According to the evidence presented by defendants, plaintiff was transferred to cell AP-4 on February 18, 2016 after an altercation with another inmate. Warren Decl. Ex. 1 at 6-7 (Yeley Dep. at 14-15). Although plaintiff asserts that the cell had brown smudges on the walls and an unpleasant odor, he did not inform deputies that his cell smelled of fecal matter or was otherwise unsanitary. Id. Ex. 1 at 8-9, 11 (Yeley Dep. at 16-17, 20). Further, plaintiff complained of no significantly adverse effects caused by the odor and experienced no medical issues related to the cleanliness of his cell. Id. Ex. 1 at 17 (Yeley Dep. at 30). On February 22 and February 28, 2016, plaintiff requested and received cleaning supplies and used them to clean his cell. Id. Ex. 1 at 14-16 (Yeley Dep. at 25-26, 28).

         Construing the evidence in the light most favorable to plaintiff, he was housed in cell with several fecal smudges and an unpleasant odor for a total of four days until he obtained cleaning supplies. While the Ninth Circuit has held that unsanitary conditions and nonworking toilets can rise to the level of deliberate indifference, the conditions in this case, as a matter of law, did not present a substantial risk of serious harm to plaintiff's health. See, e.g., Hearns v. Terhune, 413 F.3d 1036, 1042-43 (9th Cir. 2005) (serious health hazards in a prison yard lasting nine months - including non-working toilets, rusted sinks, insect-infested pools of water, and no cold water during 100-degree temperatures - stated a claim for deliberate indifference); Johnson, 217 F.3d at 732 (“substantial” deprivation of food, drinking water, sunscreen, and toilet access stated viable constitutional violations). Plaintiff did not endure substantially unsanitary conditions for a prolonged period of time, and he presents no evidence that jail officials knew or should have known of any serious health risk.

         Aside from the merits, plaintiff's claim is barred because he did not file a grievance with jail officials regarding the conditions of his cell. Under the Prison Litigation Reform Act, an inmate must exhaust all available administrative remedies before filing a federal claim to redress prison conditions or incidents. 42 U.S.C § 1997e(a); Ross v. Blake, 136 S.Ct. 1850, 1855-56 (2016); Woodford v. Ngo, 548 U.S. 81, 85, 89-91 (2006) (PLRA exhaustion requirement is mandatory and requires compliance with both procedural and substantive elements of the prison grievance processes). Accordingly, defendants' motion is granted as to this claim.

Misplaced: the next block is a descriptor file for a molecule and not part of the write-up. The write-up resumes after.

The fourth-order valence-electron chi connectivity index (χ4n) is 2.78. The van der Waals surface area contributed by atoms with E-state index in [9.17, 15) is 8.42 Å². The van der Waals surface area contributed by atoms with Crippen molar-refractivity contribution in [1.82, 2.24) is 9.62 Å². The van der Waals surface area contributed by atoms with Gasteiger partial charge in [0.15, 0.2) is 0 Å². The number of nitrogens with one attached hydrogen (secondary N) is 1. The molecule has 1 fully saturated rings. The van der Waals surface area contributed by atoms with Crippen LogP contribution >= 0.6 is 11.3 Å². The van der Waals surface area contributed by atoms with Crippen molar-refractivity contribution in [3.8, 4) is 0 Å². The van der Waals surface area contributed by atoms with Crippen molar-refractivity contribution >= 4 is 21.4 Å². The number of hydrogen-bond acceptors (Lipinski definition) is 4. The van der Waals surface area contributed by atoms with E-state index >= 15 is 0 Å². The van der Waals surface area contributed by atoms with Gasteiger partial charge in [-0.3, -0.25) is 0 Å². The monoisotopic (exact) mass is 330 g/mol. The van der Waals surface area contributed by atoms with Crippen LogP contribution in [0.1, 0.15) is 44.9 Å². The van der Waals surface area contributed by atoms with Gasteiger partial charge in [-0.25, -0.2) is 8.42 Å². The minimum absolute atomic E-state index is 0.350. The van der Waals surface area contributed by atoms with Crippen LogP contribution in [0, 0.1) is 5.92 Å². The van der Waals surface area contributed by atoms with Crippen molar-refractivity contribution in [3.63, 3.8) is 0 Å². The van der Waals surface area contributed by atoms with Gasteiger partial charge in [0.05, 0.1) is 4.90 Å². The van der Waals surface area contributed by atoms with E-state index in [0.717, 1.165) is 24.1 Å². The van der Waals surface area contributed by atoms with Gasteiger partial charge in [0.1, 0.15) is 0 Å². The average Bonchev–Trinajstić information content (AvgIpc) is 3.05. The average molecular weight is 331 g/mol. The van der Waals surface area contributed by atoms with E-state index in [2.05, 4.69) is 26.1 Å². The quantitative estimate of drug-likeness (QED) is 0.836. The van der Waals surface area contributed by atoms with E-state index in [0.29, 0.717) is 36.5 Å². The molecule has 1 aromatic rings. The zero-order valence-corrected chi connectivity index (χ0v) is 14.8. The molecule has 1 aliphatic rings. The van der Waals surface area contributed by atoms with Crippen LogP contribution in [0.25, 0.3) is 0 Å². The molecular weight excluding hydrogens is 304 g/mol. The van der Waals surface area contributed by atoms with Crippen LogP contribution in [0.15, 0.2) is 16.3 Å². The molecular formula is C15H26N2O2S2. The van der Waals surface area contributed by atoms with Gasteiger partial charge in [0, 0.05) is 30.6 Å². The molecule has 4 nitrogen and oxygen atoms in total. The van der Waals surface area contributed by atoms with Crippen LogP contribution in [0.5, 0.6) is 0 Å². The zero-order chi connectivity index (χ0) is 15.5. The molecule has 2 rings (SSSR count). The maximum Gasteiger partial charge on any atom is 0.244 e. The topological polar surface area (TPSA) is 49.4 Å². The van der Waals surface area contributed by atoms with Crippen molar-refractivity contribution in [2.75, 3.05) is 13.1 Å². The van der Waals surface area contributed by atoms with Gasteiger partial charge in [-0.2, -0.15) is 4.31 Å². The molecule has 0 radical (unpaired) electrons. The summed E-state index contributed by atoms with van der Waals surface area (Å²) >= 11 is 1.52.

B. Serious Medical Needs

         Defendants move for summary judgment on grounds that the evidence does not demonstrate deliberate indifference to plaintiff's serious medical needs. Again, I agree.

         “[T]o maintain an Eighth Amendment claim based on prison medical treatment, an inmate must show ‘deliberate indifference to serious medical needs.'” Jett v. Penner, 439 F.3d 1091, 1096 (9th Cir. 2006) (quoting Estelle v. Gamble, 429 U.S. 97, 104 (1976)). Specifically, plaintiff must show: 1) the existence of “a serious medical need”; and 2) “the defendant's response to the need was deliberately indifferent.” Id. “A ‘serious' medical need exists if the failure to treat a prisoner's condition could result in further significant injury or the ‘unnecessary and wanton infliction of pain.'” Doty v. Cnty. of Lassen, 37 F.3d 540, 546 (9th Cir. 1994) (citation omitted). Prison officials may demonstrate deliberate indifference by denying, delaying, or intentionally interfering with medical treatment, or by the manner in which they provide medical ...